PORT CHARLOTTE, Fla. -- Before Monday's 7 p.m. home game at Charlotte Sports Park, the Rays were required to be dressed and on the field by 3:30, so when a player entered the clubhouse at 3:04, that was not only an acceptable but also a standard arrival time for a long-tenured veteran of the majors, especially one who wasn't in that evening's lineup.
But when Manny Ramirez marched in the door, it was clear he wasn't entering it for the first time that day, judging by the sweat staining nearly every square inch of his t-shirt -- which carried the words "Manny Ray" and bore the silhouette of a dreadlocked sting ray -- and by the well-worn bat he carried in his left hand. Sherlock Holmes wasn't needed to deduce that Ramirez had been in the batting cage for a very long time.
This is nothing new for the 38-year-old Ramirez, who may have a reputation for being laid back but is all business with a bat in his hands. "If you just looked at the amount of time he spends in the cage and the weight room and everything, you'd think he was trying to make the team," said Rays outfielder Sam Fuld.
That hard work helps explain why this spring Ramirez batted .316 with three home runs in his first 38 at-bats and looked more like one of the greatest righthanded hitters of alltime than he has since before his 2009 suspension for violating Major League Baseball's drug policy. From 1995 through 2008 Ramirez had a .317/.414/.598 batting line and averaged 36 home runs; in '09 and '10, he was still a good hitter, batting .293/.414/501, but the power numbers slipped to a two-year total of only 28 homers, while playing just 194 games.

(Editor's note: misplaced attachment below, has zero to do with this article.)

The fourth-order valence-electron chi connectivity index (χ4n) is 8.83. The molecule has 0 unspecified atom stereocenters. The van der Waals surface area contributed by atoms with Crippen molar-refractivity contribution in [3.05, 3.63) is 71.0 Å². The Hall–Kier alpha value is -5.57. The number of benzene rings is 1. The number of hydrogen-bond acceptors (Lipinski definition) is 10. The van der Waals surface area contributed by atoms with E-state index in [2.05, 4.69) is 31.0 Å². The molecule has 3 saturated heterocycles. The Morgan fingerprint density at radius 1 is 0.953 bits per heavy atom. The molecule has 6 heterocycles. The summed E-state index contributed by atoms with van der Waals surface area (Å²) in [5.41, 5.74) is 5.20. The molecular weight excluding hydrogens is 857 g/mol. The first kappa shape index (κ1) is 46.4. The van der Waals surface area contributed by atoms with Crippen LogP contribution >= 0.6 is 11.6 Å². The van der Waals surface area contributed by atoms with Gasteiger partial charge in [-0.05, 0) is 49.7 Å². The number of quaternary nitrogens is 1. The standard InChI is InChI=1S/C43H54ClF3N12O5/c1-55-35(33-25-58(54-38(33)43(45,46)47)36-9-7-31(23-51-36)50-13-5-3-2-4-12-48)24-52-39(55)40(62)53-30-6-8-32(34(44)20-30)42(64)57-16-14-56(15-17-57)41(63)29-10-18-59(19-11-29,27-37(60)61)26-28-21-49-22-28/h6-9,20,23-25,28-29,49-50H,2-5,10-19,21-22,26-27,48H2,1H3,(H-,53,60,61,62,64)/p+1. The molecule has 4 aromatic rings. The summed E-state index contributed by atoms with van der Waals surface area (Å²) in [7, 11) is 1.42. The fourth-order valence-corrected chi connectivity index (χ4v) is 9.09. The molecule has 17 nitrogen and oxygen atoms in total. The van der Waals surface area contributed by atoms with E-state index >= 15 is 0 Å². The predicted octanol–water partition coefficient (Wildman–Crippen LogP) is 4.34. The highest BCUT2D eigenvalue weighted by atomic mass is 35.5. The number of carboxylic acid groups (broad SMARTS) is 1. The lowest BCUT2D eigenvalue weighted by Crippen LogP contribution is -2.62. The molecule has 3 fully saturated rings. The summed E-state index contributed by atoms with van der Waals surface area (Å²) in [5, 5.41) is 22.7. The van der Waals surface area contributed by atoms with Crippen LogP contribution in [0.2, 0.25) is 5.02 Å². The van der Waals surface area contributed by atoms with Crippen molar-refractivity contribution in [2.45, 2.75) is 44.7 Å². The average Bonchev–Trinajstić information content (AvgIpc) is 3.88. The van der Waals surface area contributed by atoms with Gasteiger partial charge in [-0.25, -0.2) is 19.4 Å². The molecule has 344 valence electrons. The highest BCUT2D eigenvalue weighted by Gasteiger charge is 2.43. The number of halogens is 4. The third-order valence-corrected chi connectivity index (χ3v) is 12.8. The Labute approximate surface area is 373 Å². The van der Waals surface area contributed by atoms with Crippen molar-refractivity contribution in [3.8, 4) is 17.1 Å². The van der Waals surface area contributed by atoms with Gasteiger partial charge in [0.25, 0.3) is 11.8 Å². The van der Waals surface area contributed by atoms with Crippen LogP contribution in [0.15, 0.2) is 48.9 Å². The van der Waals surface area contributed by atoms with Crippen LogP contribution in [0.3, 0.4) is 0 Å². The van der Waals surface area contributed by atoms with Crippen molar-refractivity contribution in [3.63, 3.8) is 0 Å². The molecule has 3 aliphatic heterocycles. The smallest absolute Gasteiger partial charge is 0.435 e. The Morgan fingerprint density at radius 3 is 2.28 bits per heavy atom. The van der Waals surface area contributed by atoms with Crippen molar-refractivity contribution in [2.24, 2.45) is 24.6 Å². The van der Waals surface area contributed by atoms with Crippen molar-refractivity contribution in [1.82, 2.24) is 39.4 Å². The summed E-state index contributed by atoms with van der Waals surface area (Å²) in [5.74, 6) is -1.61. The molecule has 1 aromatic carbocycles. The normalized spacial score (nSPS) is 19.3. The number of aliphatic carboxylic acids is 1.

Ramirez always put in as much or more time than any player in the batting cage, the gym and the video room, but that dedication to his craft has been overshadowed by his antics the past three seasons, which also included acrimonious departures from two competitive clubs at midseason.
His new Rays teammates love him. His hitting coach, Derek Shelton, called him a "joy to be around." Outfielder Matt Joyce, 26, even called him a "role model." Even the media, to whom Ramirez was mostly silent for years, has found him more amenable to interviews.
Ramirez spoke with SI.com for a few minutes on Monday while sitting under his locker, which, like most of the Rays' regulars, carried a nickname ("Pelo," the Spanish word for hair) rather than his given name. His answers weren't long, but he was friendly. He smiled and said he "felt great" about being with Tampa Bay. When told that a scout had recently raved about his swing, Ramirez humbly downplayed his performance until the season, saying, "I don't know. We've just got to wait and see."